# Union of subgroups is subgroup

I am doing an exercise where I am asked to prove or disprove the statement:

If $G$ is a group, and $H_1,H_2,H_3$ and $H_1 \cup H_2 \cup H_3$ are subgroups of $G$ then $\exists i,j$ with $i \neq j$ such that $H_i \subset H_j$.

In the same exercise, I've already prove that this statement is true in the case union of two subgroups is a subgroup. I have no idea how to show this statement holds for this case and I couldn't think of a counterexample. Any suggestions would be appreciated.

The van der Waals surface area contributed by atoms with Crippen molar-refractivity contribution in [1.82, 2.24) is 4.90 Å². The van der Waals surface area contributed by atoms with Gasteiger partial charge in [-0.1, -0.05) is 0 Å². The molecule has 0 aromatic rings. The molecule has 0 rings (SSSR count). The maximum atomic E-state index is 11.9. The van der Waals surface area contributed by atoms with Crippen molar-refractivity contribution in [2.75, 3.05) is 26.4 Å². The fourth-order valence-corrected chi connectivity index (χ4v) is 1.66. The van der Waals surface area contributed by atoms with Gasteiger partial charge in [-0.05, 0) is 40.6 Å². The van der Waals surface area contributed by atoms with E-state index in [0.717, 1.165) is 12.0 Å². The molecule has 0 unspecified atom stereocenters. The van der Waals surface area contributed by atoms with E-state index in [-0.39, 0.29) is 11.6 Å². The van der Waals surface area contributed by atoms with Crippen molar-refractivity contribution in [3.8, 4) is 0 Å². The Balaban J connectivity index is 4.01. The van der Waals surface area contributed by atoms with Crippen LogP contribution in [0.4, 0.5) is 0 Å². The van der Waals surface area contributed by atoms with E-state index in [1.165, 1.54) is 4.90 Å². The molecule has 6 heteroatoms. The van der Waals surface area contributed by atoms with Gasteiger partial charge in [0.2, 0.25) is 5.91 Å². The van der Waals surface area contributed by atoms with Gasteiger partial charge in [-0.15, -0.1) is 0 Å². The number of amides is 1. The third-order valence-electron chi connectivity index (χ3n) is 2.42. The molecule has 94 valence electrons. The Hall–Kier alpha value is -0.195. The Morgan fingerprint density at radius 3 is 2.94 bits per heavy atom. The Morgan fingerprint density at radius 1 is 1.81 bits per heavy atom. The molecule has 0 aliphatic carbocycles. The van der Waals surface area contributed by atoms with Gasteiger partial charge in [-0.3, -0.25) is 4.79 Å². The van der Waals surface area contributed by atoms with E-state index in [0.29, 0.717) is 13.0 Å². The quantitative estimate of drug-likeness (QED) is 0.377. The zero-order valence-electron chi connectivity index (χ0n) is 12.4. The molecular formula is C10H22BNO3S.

Theorem (Bruckheimer, Bryan and Muir) A group is the union of three proper subgroups if and only if it has a quotient isomorphic to $C_2 \times C_2$.
The proof appeared in the American Math. Monthly $77$, no. $1 (1970)$. The theorem seems to be proved earlier by the Italian mathematician Gaetano Scorza, I gruppi che possono pensarsi come somma di tre loro sottogruppi, Boll. Un. Mat. Ital. $5 (1926), 216-218$.
There is a nice overview paper by Mira Bhargava, Groups as unions of subgroups, The American Mathematical Monthly, $116$, no. $5, (2009)$.
Hint: Klein's four element group ($\Bbb Z_2\times\Bbb Z_2$).